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Thursday, March 18, 2004

Digital Leadership vs. Digital Management
CIOs have been resigning at a rapid pace lately. There have also been recent articles and discussions about enterprise CIOs losing prominence and power within government. I believe we are seeing CIOs not understand nor have governance that allows them to be leaders.

Leadership and management are about getting the same result - for people to change their behaviors. The difference is that management uses authority to accomplish the goal and leadership uses influence. Most enterprise CIOs has very little authority over the rest of government. They must use influence to accomplish change. This is more difficult and it takes longer than when you have authority over a particular activity.

When attempting to drive change throughout the organization, enterprise CIOs must look at where their influence points are, who their partners are and how the authority of their partners may come into play. CIOs need to spend their time influencing others and should leave much of the management of technology to their chief deputy. Understanding the difference between leadership and management will allow CIOs to get more done and hopefully stay on the job a little bit longer.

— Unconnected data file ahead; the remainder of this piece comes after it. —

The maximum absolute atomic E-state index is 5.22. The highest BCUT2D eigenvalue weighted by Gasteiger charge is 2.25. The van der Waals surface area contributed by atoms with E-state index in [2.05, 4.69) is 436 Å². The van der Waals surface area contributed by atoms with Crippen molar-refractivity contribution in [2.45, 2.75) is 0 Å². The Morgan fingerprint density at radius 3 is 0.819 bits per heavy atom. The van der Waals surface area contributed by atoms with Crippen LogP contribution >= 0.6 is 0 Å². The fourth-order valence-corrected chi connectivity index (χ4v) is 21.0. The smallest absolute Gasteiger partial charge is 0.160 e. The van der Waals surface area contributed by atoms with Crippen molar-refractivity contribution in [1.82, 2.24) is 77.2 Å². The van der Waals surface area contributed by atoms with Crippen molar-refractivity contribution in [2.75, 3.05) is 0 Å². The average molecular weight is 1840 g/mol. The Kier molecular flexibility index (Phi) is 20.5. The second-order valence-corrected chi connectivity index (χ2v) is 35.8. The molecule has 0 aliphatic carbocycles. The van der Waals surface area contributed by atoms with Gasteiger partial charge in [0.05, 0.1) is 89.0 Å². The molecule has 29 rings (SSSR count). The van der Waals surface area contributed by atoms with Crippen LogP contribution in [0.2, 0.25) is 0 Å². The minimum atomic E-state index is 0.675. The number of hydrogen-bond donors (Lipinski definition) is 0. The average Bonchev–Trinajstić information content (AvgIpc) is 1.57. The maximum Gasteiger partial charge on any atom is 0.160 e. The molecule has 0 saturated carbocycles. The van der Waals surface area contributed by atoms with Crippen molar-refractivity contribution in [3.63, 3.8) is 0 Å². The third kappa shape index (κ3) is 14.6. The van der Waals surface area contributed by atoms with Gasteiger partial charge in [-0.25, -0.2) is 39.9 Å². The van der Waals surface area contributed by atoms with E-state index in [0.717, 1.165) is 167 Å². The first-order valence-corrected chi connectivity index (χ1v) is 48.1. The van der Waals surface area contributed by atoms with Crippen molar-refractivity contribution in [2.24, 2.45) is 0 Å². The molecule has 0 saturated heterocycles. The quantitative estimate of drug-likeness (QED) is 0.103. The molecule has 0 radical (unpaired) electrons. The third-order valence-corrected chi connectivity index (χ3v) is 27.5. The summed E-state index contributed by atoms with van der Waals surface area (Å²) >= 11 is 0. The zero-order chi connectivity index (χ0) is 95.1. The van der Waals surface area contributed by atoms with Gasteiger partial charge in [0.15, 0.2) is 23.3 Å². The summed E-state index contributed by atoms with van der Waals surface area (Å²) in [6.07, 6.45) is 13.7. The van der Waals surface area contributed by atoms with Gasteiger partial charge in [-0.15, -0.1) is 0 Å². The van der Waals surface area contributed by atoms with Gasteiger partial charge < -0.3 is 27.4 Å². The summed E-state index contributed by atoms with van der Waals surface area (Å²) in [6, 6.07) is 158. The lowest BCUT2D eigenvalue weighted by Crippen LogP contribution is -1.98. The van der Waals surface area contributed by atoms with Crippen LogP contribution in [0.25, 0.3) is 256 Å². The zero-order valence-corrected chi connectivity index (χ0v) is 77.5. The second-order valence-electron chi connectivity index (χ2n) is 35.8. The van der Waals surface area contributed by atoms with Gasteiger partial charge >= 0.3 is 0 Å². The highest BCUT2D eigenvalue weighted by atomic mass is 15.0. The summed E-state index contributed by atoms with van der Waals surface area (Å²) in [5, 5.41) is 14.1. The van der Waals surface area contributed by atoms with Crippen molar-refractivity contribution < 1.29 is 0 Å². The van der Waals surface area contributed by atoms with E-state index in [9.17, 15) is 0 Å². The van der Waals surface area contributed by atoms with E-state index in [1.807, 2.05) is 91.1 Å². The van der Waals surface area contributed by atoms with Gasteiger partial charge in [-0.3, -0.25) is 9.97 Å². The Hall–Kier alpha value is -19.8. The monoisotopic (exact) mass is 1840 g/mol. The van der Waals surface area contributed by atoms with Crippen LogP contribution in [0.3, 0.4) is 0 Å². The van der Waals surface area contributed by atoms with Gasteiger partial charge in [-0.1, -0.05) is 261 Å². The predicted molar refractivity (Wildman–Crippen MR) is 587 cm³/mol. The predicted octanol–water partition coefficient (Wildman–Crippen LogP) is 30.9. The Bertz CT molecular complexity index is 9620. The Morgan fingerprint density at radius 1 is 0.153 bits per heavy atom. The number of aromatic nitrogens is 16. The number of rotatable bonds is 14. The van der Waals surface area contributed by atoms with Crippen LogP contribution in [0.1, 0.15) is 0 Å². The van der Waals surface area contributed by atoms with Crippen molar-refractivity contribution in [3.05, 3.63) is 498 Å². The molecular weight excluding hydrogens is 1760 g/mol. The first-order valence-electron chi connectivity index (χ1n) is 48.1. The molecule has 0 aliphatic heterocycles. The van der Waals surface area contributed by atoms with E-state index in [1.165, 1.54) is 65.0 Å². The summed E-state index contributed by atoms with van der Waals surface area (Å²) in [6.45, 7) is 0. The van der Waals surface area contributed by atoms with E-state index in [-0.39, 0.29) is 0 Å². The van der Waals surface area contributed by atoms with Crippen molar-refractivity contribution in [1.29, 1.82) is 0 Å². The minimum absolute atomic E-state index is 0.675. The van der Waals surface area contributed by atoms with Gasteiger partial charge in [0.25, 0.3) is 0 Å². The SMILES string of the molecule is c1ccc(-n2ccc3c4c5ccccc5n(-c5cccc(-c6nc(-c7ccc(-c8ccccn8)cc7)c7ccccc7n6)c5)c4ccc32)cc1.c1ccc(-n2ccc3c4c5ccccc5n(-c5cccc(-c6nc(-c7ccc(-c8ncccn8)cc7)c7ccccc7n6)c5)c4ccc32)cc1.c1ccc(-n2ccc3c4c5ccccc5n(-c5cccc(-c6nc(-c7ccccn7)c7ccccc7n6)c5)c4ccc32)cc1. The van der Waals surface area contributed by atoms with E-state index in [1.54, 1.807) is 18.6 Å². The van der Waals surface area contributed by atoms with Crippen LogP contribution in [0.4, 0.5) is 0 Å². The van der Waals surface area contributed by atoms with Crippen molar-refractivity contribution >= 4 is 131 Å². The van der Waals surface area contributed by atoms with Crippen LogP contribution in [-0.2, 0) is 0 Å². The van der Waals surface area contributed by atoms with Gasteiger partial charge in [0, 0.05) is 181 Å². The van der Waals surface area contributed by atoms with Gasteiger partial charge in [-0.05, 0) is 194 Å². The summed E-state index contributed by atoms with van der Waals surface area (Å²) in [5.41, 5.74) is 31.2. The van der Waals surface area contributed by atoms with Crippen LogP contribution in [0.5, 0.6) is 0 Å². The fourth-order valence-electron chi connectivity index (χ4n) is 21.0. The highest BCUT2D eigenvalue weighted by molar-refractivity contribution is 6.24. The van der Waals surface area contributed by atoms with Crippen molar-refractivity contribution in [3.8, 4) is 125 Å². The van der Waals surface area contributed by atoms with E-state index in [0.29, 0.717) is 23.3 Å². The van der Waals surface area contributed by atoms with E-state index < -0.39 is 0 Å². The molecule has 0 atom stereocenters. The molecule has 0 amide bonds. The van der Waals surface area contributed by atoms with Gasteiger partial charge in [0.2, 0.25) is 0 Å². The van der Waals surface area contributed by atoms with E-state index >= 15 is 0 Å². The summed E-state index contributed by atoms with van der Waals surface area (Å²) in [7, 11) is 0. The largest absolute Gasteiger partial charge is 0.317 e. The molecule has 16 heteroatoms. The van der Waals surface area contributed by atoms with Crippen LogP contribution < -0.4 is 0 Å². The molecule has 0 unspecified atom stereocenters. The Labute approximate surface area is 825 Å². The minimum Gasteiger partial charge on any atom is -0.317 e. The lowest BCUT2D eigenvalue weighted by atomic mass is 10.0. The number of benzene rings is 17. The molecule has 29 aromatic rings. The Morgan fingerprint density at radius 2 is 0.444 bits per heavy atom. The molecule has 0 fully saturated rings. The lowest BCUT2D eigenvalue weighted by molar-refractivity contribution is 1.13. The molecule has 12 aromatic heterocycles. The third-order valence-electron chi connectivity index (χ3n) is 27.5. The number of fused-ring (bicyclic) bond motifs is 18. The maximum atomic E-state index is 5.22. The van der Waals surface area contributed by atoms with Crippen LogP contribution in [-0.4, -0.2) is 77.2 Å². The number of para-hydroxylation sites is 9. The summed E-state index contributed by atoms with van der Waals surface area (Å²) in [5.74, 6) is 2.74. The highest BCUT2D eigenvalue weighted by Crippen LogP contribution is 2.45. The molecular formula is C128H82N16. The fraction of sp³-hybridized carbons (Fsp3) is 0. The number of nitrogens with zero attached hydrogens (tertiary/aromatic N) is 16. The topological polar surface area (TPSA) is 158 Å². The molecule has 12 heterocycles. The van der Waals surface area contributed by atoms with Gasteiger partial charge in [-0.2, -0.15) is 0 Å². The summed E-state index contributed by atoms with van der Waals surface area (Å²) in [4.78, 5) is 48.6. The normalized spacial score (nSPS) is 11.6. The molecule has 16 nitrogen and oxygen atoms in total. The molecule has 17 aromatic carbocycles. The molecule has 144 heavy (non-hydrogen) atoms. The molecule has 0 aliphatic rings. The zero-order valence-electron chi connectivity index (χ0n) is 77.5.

Sunday, February 22, 2004

Reorganizing Government Pays Off
A report from the European Union finds that when government combines the use of technology to deliver services and a substantial reorganization in the way they get work done the government receives higher satisfaction ratings from business and citizens. The report entitled "Reorganisation of Government Back Offices for Better Electronic Public Services - European Good Practices" includes 29 case studies. The redesign of a Danish citizens portal was cited. It showed that the implementation of technology provided about 20% of the savings while the remaining 80% of the savings was due to the redesign of the organizational processes on the back end.